Governor Kim Reynolds spoke this morning with the task force she’s assembled to come up with a series of criminal justice reforms.
The group’s first meeting comes in the same week as more than 400 inmates in Oklahoma were released after that state’s governor commuted their sentences. “I saw that and was just amazed at what was going on there,” Reynolds said Tuesday. “…We’re going to take a look at all of that.”
In 2016, Oklahoma voters approved a referendum that reduced the sentences for simple drug possession and low-level property crimes. Oklahoma’s governor signed a bill earlier this year that retroactively reduced the sentences for those already in prison for those offenses.
“There are a lot of states that are working on criminal justice reform, so let’s see what they’re doing. Let’s see what makes sense for Iowa, how we can take what they’ve done and adapt it to what we’re trying to do here for the State of Iowa,” Reynolds told reporters Tuesday, “and I’ve got a great group that have agreed to serve on this task force and I’m really looking forward to the recommendations that they make.”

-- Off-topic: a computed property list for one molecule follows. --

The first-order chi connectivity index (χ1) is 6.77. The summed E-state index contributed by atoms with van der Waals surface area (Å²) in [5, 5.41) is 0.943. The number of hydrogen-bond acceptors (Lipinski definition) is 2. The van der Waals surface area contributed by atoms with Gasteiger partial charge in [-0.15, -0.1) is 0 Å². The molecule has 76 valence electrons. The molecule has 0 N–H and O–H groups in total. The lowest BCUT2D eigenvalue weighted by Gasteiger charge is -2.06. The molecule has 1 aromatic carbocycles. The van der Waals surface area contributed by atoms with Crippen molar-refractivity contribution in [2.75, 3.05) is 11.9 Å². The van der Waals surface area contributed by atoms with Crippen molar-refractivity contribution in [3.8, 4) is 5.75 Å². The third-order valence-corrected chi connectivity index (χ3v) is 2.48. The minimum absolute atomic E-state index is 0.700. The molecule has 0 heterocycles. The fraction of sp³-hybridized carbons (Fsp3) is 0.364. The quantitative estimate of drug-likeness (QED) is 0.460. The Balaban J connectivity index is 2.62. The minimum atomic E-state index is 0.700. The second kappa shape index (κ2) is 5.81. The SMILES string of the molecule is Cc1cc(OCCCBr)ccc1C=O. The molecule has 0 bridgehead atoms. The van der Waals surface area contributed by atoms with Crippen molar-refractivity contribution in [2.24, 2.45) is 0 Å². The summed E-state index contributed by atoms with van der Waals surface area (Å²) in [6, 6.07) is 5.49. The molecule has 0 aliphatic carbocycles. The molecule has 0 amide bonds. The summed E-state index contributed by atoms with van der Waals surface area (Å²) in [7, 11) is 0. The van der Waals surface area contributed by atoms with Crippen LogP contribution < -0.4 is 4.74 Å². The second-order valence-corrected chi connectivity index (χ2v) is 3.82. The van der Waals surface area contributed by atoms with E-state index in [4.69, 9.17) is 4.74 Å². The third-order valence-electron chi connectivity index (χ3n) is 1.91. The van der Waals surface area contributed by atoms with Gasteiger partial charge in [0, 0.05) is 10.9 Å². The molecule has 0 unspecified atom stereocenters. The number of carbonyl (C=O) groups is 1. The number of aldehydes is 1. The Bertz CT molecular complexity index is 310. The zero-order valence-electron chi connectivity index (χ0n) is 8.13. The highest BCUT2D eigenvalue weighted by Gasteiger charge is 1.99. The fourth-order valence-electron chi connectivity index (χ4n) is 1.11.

Reynolds expects the group to work for a while in developing proposals to deal with racial biases in the prison system. She’s asked the group to give her a set of recommendations in December that would help inmates who are paroled transition to life and get a job outside prison.
“We just need to make sure that it’s balanced, that we never lose sight of the victims,” Reynolds said. “That’s always an important piece in this.”
As hundreds of Oklahoma inmates this past Monday, officials said one of their goals was to ensure each had a state-issued ID or driver’s license — as identification is critical for job searches and finding a place to live.